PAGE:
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United States Patent 9,681,754
Avery June 20, 2017

Collapsible rolling stool

Abstract

The present invention is a collapsible stool with a plurality of legs that can be stored either freestanding or hung, and that has a single handle that is used to carry, initiate expansion or collapse of, or used to guide the stool when sitting. Further, the stool has a novel mechanism that allows a smooth transition from collapse to expansion and expansion to collapse using a single handle. This same mechanism allows the stool to stand upright in a stable position in both the expanded and collapsed configurations.


Inventors: Avery; John Leonard (Colfax, NC)
Applicant:
Name City State Country Type

Avery; John Leonard

Colfax

NC

US
Assignee: AVERY AEROSPACE CORPORATION (Jupiter, FL)
Family ID: 1000002657146
Appl. No.: 14/792,735
Filed: July 7, 2015


Prior Publication Data

Document IdentifierPublication Date
US 20170007026 A1Jan 12, 2017

Current U.S. Class: 1/1
Current CPC Class: A47C 9/02 (20130101); A47C 7/006 (20130101); A47C 9/105 (20130101)
Current International Class: A47C 9/02 (20060101); A47C 7/00 (20060101); A47C 9/10 (20060101)
Field of Search: ;297/16.1,16.2

References Cited [Referenced By]

U.S. Patent Documents
514851 February 1894 Hiser
816158 March 1906 Erickson
1166386 December 1915 Perrin
1365873 January 1921 Waterlow
2759528 August 1956 Rachman
3038690 June 1962 Alexiou
4183579 January 1980 Gonzalez y. Rojas
4934638 June 1990 Davis
5044690 September 1991 Torrey
6062638 May 2000 Ferguson
7588228 September 2009 May
7802764 September 2010 Leinen
9330645 May 2016 Sawhney
2002/0195528 December 2002 Overbeck
2003/0020312 January 2003 Wang
2005/0242630 November 2005 Miller
2009/0174233 July 2009 Hoffman
2010/0314926 December 2010 Chesness
Primary Examiner: McPartlin; Sarah

Claims



What is claimed is:

1. A collapsible stool, comprising: a. a slider fitting made of rigid material; b. a plurality of legs attached to said slider fitting each by a hinge that allows said legs to hang downward when collapsed and radially outward and downward when extended; c. a seat with a sitting surface with a horizontal orientation when said plurality of legs are extended, and said sitting surface is angled away from said horizontal orientation when said plurality of legs are collapsed; d. a seat beam assembly rigidly attached to said seat; f. a support assembly containing a support tube as means to support a sitting person; g. said support assembly is connected at one end to said seat beam assembly using a hinge which allows a rotational motion of the seat beam assembly; h. said slider fitting straddles said support tube in a manner which allows a linear motion of said slider fitting along said support tube; i. a plurality of caster fittings each attached to said legs on ends not attached to said slider fitting; j. a plurality of casters, each containing two or more wheels, each said caster affixed to said caster fittings; k. a tension fitting attached to lower end of said support assembly made of rigid material; l. a plurality a tension links made of rigid material each with one end attached to said tension fitting using a hinge and each other end of said tension links are attached to one of said caster fittings using a hinge; m. a main link with one end attached to said slider fitting and the other end attached to said seat beam assembly to synchronize said rotational motion of said seat on said support assembly to said linear motion of said slider fitting along said support tube.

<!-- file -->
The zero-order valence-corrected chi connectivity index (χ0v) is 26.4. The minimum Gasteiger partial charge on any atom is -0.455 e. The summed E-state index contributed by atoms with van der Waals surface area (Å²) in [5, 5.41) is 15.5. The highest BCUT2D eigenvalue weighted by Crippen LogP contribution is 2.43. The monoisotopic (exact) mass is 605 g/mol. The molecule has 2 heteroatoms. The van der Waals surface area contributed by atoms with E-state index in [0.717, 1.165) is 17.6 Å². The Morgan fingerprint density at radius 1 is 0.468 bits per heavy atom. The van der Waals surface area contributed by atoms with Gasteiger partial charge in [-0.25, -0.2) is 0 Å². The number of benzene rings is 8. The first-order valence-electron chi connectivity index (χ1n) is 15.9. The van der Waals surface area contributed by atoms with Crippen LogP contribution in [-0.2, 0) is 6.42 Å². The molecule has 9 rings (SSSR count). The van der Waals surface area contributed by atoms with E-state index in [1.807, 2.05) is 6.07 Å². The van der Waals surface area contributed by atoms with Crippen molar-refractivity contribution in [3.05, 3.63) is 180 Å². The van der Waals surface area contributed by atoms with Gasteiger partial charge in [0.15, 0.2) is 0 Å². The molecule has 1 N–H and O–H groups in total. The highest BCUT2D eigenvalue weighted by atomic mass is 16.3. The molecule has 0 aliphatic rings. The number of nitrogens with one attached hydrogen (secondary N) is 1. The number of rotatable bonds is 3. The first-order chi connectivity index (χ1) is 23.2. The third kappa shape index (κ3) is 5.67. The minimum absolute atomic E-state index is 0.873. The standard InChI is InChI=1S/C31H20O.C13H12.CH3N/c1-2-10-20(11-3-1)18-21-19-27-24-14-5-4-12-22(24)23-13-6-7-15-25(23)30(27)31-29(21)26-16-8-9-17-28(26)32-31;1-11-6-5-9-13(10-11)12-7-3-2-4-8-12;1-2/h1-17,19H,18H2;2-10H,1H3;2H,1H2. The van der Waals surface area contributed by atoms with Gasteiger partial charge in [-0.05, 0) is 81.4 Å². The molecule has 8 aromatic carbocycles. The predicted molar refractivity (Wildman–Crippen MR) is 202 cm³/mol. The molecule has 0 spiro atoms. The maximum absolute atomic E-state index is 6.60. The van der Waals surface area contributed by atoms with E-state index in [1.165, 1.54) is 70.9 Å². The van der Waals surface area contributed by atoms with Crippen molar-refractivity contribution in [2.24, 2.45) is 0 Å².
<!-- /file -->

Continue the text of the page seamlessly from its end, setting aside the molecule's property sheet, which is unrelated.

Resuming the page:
2. A collapsible stool of claim 1, wherein said legs and said caster fittings are a single niece.

3. A collapsible stool of claim 1, wherein said seat beam assembly is integral to said seat.

4. A collapsible stool of claim 1, further including a storage guide as means for resting said stool on cubical partition, door, or other rigid structure in stable manner when said stool is collapsed.
Description



CROSS-REFERENCE TO RELATED APPLICATIONS

Not Applicable

FEDERALLY SPONSORED RESEARCH

Not Applicable

SEQUENCE LISTING OR PROGRAM

Not Applicable

BACKGROUND OF THE INVENTION

Field of Invention

The present invention relates generally to portable stools and, more particularly, to a collapsible office stool with castering wheels that can be carried and operated by a single handle using a person's single hand.

Prior Art

It is often necessary for people to interact with machines or other people on a temporary basis. These interactions occur in office settings constantly throughout the world. The majority of cases when people interact in an office setting, one person is already seated. For the other person to communicate effectively for all but brief periods, a sitting position is optimum, allowing for both relaxed communication and reduced physical effort on the visiting individual. This situation is especially common in office spaces that have been separated by partitions or cubicles, or in doctors' offices.